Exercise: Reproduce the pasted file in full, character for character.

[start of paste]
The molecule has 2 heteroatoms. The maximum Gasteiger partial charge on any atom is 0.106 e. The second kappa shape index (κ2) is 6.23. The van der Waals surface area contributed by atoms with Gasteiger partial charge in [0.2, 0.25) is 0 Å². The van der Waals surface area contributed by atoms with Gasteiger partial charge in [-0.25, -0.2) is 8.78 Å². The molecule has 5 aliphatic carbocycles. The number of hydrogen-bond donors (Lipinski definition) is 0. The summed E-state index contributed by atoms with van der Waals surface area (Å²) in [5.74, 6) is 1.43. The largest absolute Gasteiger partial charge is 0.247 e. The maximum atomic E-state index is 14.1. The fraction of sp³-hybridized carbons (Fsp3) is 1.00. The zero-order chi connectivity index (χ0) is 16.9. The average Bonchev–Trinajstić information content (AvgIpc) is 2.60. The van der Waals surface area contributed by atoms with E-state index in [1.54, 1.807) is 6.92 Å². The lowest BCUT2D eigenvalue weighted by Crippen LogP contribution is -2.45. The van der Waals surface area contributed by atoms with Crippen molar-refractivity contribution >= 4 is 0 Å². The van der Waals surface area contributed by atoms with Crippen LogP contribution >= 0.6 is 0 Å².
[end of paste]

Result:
The molecule has 2 heteroatoms. The maximum Gasteiger partial charge on any atom is 0.106 e. The second kappa shape index (κ2) is 6.23. The van der Waals surface area contributed by atoms with Gasteiger partial charge in [0.2, 0.25) is 0 Å². The van der Waals surface area contributed by atoms with Gasteiger partial charge in [-0.25, -0.2) is 8.78 Å². The molecule has 5 aliphatic carbocycles. The number of hydrogen-bond donors (Lipinski definition) is 0. The summed E-state index contributed by atoms with van der Waals surface area (Å²) in [5.74, 6) is 1.43. The largest absolute Gasteiger partial charge is 0.247 e. The maximum atomic E-state index is 14.1. The fraction of sp³-hybridized carbons (Fsp3) is 1.00. The zero-order chi connectivity index (χ0) is 16.9. The average Bonchev–Trinajstić information content (AvgIpc) is 2.60. The van der Waals surface area contributed by atoms with E-state index in [1.54, 1.807) is 6.92 Å². The lowest BCUT2D eigenvalue weighted by Crippen LogP contribution is -2.45. The van der Waals surface area contributed by atoms with Crippen molar-refractivity contribution >= 4 is 0 Å². The van der Waals surface area contributed by atoms with Crippen LogP contribution >= 0.6 is 0 Å².